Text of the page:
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nih-response-to-pogo-on-ghostwriting-20110217

nih-response-to-pogo-on-ghostwriting-20110217

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Published by: Project On Government Oversight on Mar 01, 2011
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03/01/2011

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DEPARTMENT OF HEALTH & HUMAN SERVICES

Public Health Service

FEB 1 7 2011

National Institutes of Health Bethesda, Maryland 20892

Mr. Paul Thacker Investigator Project On Government Oversight 1100 G Street, NW, Suite 900 Washington, DC 20005-3806 Dear Mr. Thacker: Thank you for your letter of November 29, 2010, in which you express your concern about financial conflicts of interest and ghostwriting in academia, particularly in medical schools. I want to state clearly that the National Institutes of Health (NIH) does not condone the practice of ghostwriting, particularly situations in which investigators may have accepted payment from private entities in return for allowing their names to be used as authors on publications in which they had very limited input. In fact, NIH's Intramural Research Program has authorship guidelines that are comparable to those described in the Uniform Requirements for Manuscripts Submitted to Biomedical Journals, which were developed by the Internal Committee of Medical Journal Editors. While the NIH extramural policy governing NIH grantees does not use the term ghostwriting, Federal regulations and policies relating to Public Health Service (PHS)-supported research could be applicable to ghostwriting, depending on the specific circumstances of a particular case. For example, a case of ghostwriting involving NIH-funded researchers may be appropriate for consideration as a case of plagiarism; i.e., the appropriation of another person's ideas, processes, results, or words without giving appropriate credit; or fabrication, i.e., making up data or results and recording or reporting them. Such a case would be handled by the Office of Research Integrity (ORI) of the Department of Health and Human Services (HHS), which investigates research misconduct as defined in the PHS's 42 C.F.R. Parts 50 and 93, Policies on Research Misconduct and the Final Rule. If ORI makes a finding of research misconduct, the NIH may take appropriate enforcement action(s), which could include modification of the terms of the award, suspension, termination, withholding of support, temporary withholding of payment, conversion from an advance payment method to a reimbursement method, or debarment, among other options. The NIH believes that ghostwriting should be addressed when scientific articles citing extramural Federal funding are submitted to journals for publication. Current policy requires all HHS grantees to acknowledge Federal funding when issuing statements, press releases, requests for proposals, bid invitations, and other documents describing projects or programs funded in whole or in part with Federal money. However, it does not require that all parties who contribute to a publication, including those that contribute financially, be acknowledged. The NIH is considering how best to address the issue of ghostwriting in the development and authorship of medical literature arising from Federal research funding.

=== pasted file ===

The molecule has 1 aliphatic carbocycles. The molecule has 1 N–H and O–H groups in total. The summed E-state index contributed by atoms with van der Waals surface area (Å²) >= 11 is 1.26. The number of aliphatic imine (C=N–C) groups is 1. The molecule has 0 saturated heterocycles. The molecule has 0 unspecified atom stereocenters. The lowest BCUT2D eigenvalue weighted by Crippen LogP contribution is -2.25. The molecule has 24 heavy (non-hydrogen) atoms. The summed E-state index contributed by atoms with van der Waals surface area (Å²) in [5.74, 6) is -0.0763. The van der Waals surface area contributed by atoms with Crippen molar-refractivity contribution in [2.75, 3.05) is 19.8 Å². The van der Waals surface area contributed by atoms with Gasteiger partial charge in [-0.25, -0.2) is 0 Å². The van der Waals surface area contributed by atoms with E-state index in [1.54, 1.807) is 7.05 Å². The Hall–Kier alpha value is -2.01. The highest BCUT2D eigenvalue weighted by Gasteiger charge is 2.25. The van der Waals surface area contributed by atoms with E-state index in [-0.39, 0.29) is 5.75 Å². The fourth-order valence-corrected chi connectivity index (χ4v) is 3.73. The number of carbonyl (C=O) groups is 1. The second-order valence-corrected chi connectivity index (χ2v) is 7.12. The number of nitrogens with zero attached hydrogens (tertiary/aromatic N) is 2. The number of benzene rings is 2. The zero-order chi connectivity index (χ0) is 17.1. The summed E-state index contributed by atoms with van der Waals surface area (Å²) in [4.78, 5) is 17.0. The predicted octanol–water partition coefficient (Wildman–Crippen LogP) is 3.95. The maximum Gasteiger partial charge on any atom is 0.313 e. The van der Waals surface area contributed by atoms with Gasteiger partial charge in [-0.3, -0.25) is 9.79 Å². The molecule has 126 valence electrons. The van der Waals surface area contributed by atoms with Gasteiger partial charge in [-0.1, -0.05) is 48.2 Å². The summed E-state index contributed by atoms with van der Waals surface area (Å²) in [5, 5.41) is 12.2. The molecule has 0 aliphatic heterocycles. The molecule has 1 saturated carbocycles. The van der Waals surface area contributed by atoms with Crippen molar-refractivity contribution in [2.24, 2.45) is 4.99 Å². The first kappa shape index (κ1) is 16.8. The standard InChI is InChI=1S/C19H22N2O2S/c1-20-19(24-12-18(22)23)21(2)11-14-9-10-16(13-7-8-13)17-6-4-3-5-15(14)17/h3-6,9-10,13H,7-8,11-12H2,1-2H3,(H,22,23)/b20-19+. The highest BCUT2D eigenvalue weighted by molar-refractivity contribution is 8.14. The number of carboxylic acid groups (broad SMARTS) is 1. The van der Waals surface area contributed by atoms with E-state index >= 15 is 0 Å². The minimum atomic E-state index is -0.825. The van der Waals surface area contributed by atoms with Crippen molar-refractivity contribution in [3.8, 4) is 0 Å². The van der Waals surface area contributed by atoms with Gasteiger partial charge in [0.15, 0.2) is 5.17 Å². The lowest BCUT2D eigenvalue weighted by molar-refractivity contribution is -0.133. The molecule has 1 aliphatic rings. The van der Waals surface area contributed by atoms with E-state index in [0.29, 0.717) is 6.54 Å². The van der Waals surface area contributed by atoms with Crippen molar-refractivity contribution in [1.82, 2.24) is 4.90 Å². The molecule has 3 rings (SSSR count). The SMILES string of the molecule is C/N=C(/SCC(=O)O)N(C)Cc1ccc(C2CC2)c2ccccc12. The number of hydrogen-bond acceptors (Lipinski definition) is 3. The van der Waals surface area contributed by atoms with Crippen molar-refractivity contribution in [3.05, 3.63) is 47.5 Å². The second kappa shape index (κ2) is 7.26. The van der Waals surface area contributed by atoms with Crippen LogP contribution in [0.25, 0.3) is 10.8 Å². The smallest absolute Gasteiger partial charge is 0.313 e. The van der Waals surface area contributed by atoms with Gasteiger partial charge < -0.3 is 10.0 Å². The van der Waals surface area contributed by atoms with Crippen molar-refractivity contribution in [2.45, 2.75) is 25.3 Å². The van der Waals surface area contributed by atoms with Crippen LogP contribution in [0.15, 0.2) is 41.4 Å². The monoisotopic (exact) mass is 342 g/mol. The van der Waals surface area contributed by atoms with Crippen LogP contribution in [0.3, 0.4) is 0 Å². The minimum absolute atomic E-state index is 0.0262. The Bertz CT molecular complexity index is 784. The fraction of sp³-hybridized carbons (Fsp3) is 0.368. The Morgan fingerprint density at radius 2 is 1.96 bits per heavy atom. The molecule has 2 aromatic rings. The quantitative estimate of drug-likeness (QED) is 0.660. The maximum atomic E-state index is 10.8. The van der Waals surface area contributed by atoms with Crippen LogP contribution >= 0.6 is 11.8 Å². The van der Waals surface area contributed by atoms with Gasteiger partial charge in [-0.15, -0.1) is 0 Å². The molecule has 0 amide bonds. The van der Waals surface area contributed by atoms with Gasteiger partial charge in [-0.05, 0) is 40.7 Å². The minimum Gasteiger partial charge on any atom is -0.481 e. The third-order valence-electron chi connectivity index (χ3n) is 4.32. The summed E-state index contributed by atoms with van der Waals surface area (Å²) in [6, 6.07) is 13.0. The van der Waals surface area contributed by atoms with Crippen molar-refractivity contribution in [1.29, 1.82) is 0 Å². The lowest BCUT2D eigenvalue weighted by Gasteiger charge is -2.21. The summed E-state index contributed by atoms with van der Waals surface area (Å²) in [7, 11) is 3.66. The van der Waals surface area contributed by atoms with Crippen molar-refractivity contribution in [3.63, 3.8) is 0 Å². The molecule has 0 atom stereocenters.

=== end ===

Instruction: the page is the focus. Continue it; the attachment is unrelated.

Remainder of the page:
Page 2 — Mr. Paul Thacker

As you are aware, the NIH, on behalf of HHS and the PHS, is engaged in the rulemaking process to revise the regulations governing investigator financial conflict-of-interest (42 CFR Part 50 Subpart F, Responsibility of Applicants for Promoting Objectivity in Research for which PHS Funding is Sought and 45 CFR Part 94, Responsible Prospective Contractors). Because of its potential to create conflicts-of-interest that could bias or otherwise inappropriately influence NIH-supported research, "paid authorship" was specifically included in the proposed revisions to the regulations. By including "paid authorship" in the definition of "Significant Financial Interest" in the proposed rule, the NIH is sending a clear message to institutions and investigators alike that we support the principles of transparency and accountability in research and that institutions and investigators engaging in such activity may be subject to more rigorous disclosure and reporting. The proposed rule may be accessed at http://ww .regulations.gov/search/Regs/home.html#documentDetail?R=0900006480af37ce.
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The NIH is committed to preserving the public trust in the objectivity of NIH-supported research, and we strongly believe that all research should be conducted with the highest scientific and ethical standards. Thus, we have proposed substantial changes to the existing financial conflict-of-interest regulations to increase accountability and transparency, which are vital to managing the essential relationships between Government, NIH-funded research institutions, and the private sector. Thank you again for your interest in the NIH and our programs. I am also sending this response to Ms. Brian.

Sincerely yours,

Francis S. Collins, M.D., Ph.D. Director

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